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ppm - Man Page

Netpbm color image format


This program is part of Netpbm(1).

The PPM format is a lowest common denominator color image file format.

It should be noted that this format is egregiously inefficient. It is highly redundant, while containing a lot of information that the human eye can't even discern.  Furthermore, the format allows very little information about the image besides basic color, which means you may have to couple a file in this format with other independent information to get any decent use out of it.  However, it is very easy to write and analyze programs to process this format, and that is the point.

It should also be noted that files often conform to this format in every respect except the precise semantics of the sample values. These files are useful because of the way PPM is used as an intermediary format.  They are informally called PPM files, but to be absolutely precise, you should indicate the variation from true PPM. For example, "PPM using the red, green, and blue colors that the scanner in question uses."

The name "PPM" is an acronym derived from "Portable Pixel Map." Images in this format (or a precursor of it) were once also called "portable pixmaps."

The Format

The format definition is as follows.  You can use the libnetpbm(1) C subroutine library to read and interpret the format conveniently and accurately.

A PPM file consists of a sequence of one or more PPM images. There are no data, delimiters, or padding before, after, or between images.

Each PPM image consists of the following:

Strings starting with "#" may be comments, the same as with PBM(1).

Note that you can use pamdepth to convert between a the format with 1 byte per sample and the one with 2 bytes per sample.

All characters referred to herein are encoded in ASCII. "newline" refers to the character known in ASCII as Line Feed or LF.  A "white space" character is space, CR, LF, TAB, VT, or FF (I.e. what the ANSI standard C isspace() function calls white space).

Plain PPM

There is actually another version of the PPM format that is fairly rare: "plain" PPM format.  The format above, which generally considered the normal one, is known as the "raw" PPM format. See pbm(1) for some commentary on how plain and raw formats relate to one another and how to use them.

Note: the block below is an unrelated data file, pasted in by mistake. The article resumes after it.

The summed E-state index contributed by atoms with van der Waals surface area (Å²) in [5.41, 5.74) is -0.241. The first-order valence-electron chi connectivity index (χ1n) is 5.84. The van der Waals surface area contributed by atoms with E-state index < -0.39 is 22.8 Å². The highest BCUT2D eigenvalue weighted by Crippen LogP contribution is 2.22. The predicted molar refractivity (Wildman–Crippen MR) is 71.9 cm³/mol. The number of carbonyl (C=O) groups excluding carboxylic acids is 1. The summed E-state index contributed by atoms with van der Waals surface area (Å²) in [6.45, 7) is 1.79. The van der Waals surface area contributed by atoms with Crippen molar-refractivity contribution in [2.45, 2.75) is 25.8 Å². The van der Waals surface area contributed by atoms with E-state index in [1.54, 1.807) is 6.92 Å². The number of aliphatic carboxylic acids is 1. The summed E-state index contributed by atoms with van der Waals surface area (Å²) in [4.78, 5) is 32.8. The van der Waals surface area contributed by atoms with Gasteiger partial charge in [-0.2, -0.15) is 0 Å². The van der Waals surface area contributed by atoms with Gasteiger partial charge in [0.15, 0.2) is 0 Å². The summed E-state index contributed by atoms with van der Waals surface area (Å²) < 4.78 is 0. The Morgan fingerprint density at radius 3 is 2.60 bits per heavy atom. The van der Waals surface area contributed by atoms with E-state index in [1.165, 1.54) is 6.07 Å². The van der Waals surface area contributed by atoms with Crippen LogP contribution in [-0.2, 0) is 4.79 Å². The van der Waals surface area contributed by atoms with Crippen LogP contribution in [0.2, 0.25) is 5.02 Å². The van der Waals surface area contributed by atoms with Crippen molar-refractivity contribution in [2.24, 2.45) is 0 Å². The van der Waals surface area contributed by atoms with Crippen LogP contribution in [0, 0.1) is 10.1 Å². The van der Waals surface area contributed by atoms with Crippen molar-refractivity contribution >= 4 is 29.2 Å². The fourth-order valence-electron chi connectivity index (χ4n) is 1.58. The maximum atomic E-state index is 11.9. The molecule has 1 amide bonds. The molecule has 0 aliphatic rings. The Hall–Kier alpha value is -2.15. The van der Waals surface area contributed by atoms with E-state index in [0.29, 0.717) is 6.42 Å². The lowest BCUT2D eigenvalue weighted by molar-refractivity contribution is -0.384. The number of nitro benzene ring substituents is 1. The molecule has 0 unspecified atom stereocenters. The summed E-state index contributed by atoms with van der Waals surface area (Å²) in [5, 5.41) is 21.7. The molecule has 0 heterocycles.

The difference in the plain format is:

  • There is exactly one image in a file.
  • The magic number is P3 instead of P6.
  • Each sample in the raster is represented as an ASCII decimal number (of arbitrary size).
  • Each sample in the raster has white space before and after it.  There must be at least one character of white space between any two samples, but there is no maximum.  There is no particular separation of one pixel from another -- just the required separation between the blue sample of one pixel from the red sample of the next pixel.
  • No line should be longer than 70 characters.

Here is an example of a small image in this format.

# feep.ppm
4 4
 0  0  0    0  0  0    0  0  0   15  0 15
 0  0  0    0 15  7    0  0  0    0  0  0
 0  0  0    0  0  0    0 15  7    0  0  0
15  0 15    0  0  0    0  0  0    0  0  0

There is a newline character at the end of each of these lines.

Programs that read this format should be as lenient as possible, accepting anything that looks remotely like a PPM image.

Internet Media Type

No Internet Media Type (aka MIME type, content type) for PPM has been registered with IANA, but the value image/x-portable-pixmap is conventional.

Note that the PNM Internet Media Type image/x-portable-anymap also applies.

File Name

There are no requirements on the name of a PPM file, but the convention is to use the suffix ".ppm".  "pnm" is also conventional, for cases where distinguishing between the particular subformats of PNM is not convenient.


Before April 2000, a raw format PPM file could not have a maxval greater than 255.  Hence, it could not have more than one byte per sample.  Old programs may depend on this.

Before July 2000, there could be at most one image in a PPM file.  As a result, most tools to process PPM files ignore (and don't read) any data after the first image.

See Also

pnm(1), pgm(1), pbm(1), pam(1), programs that process PPM(1)

Document Source

This manual page was generated by the Netpbm tool 'makeman' from HTML source.  The master documentation is at


Referenced By

cjpeg(1), csepdjvu(1), dcraw(1), ddjvu(1), djpeg(1), mplayer(1), pnm2ppa(1), pnmtoy4m(1), ppmtoy4m(1), sng(1), vidwhacker(6), xwintoppm.1x(1), xzgv(1), y4mtopnm(1), y4mtoppm(1).

09 October 2016 netpbm documentation